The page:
In the end, we were all fine—as untouched and untroubled as we’d been before Iraq.
If anything changed, if there was a single takeaway from what we saw in Kurdistan and what we learned during three days of “Hazardous Environment Training” in what our British instructors called “Virginiastan”, it was the absolutely jaw-dropping realization of exactly how physically difficult it is for our military personnel on the ground in Iraq and Afghanistan.And I’m not talking about the fighting. I’m talking about just being there, moving about in regulation gear, training. the day-to-day. Watching on TV and in films, perhaps you realize intellectually that the standard issue body armor, with the ceramic plates weighs around 45 pounds, but until you actually wear the stuff, much less try and help carry the slippery dead weight of an unconscious man across broken ground, you have no idea. Add the additional burden of an M-16, ammunition, pack and gear, Kevlar helmut and you’re already humping about 95 pounds of additional weight through heat that, in Iraq and Saudi Arabia, reaches well over 110 degrees. The body armor doesn’t exactly breath. You’re running sweat within seconds—just standing still. Presumably, you are being trained to—at moment’s notice, hoist a similarly attired buddy over your shoulder and carry his weight as well. It’s damn near superhuman. And that’s before you’ve ever had to fire a shot in anger. In the back of your mind too, I came to find out, is the certain knowledge that none of this heavy armor—not the Kevlar vest, not the ceramic plates—-and not the helmut—will protect you in the slightest from an AK-47 round. Nor will a cinderblock wall. A bullet froman AK, the most widely used weapon on the planet, will cut through all of it like cheddar.
The vests we wore in training were decidedly lighter (except Tom, who got standard issue). We were, at all times, properly hydrated. Nobody was shooting real bullets at us—nor was anyone likely to in the wilds of Virginia. While it was uncomfortable in our vests, being asked to treat realistic but still fake sucking chest wounds while being spoken to harshly by our trainers, we knew at all times that we’d be retiring at night to comfortable hotel beds and air conditioned rooms. In the event, our Virginiastan training ended up being a lot harder than Kurdistan in Iraq. And Southeastern Turkey, which judging from recent events, was even more dangerous, couldn’t have been lovelier.
This show is complicated. The Kurds in Iraq are our greatest friends. We have used them (often badly) as our instrument many times-and if there has been any upside to our adventures in Iraq, it has been that the Kurdish people have, at long last, enjoyed a measure of security and autonomy unheard of in this century. Iraqi Kurds are more pro-American—and pro-Bush in particular than just about…anywhere else. And it should be pointed out that since the beginning of hostilities in Iraq, there have been exactly zero coalition deaths or injuries in Kurdish areas off the country. Whatever your feelings about the rightness or wrongness or strategic value of invading Iraq, it is very hard to see present day Kurdistan and not be happy for them.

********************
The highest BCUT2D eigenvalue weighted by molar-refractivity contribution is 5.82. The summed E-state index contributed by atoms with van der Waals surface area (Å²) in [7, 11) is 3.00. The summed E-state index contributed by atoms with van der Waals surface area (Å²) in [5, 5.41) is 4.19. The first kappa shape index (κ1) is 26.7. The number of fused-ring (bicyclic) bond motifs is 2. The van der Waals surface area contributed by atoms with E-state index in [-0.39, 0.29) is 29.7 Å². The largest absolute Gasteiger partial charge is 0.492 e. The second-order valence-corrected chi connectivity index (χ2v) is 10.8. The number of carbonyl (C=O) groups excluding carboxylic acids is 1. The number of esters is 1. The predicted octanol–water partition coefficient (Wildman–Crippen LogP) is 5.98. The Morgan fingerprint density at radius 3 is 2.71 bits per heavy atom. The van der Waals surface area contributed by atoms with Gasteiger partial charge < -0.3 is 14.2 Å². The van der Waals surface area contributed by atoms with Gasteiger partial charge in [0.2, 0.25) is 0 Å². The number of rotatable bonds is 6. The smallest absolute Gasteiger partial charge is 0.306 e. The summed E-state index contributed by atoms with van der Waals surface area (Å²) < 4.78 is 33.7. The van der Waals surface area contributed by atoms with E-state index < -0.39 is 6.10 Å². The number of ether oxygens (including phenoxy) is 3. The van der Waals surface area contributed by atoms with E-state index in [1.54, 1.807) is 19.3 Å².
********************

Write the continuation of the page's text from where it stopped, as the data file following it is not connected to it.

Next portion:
In Turkey, however, we see the same people as terrorists—and our policies reflect this. Until recently, Kurds in Turkey were not allowed to even refer to themselves by their true ethnicity. They were officially called ” mountain Turks who have forgotten their language”. To even use the word “Kurd” was to invite prison—or worse. Often much worse. The Turkish government has been at various times despicably oppressive in their campaigns against Kurdish attempts at finding a political voice. And, to be fair, Kurdish groups, often armed and trained across the border, have attacked Turks and Kurds seen as too sympathetic to the Turkish authority with lunatic ferocity. In Turkey, the Kurds don’t like us too much. In Iraq, well, you’d hardly realize you’re IN Iraq.
Three British security experts with years of “on the job” experience in some of the nastier conflict zones on earth. Four heavily armed Peshmergas. Body armor. Training. And in the end, we were fine. A few tense moments, perhaps, a misunderstanding here and there. But fine. I’d recommend Iraqi Kurdistan to anyone looking for beautiful scenery and some off-beaten track adventure tourism.
And I have to say I’m pleased with my training. That will last a lifetime. Knowing that I can set a compound fracture, apply a tourniquet, stop a sucking chest wound, tell how long somebody’s got before bleeding out, administer CPR, identify my position and call in a Medevac or an airstrike, pick my way across a mine field, find cover, behave intelligently at hostile roadblocks—surely some of these skills might serve me well someday on location or at the supermarket. My “situational awareness” alone, is much improved. If you find yourself dismembered on the produce aisle at Whole Foods someday and I happen to be nearby? I’m your boy.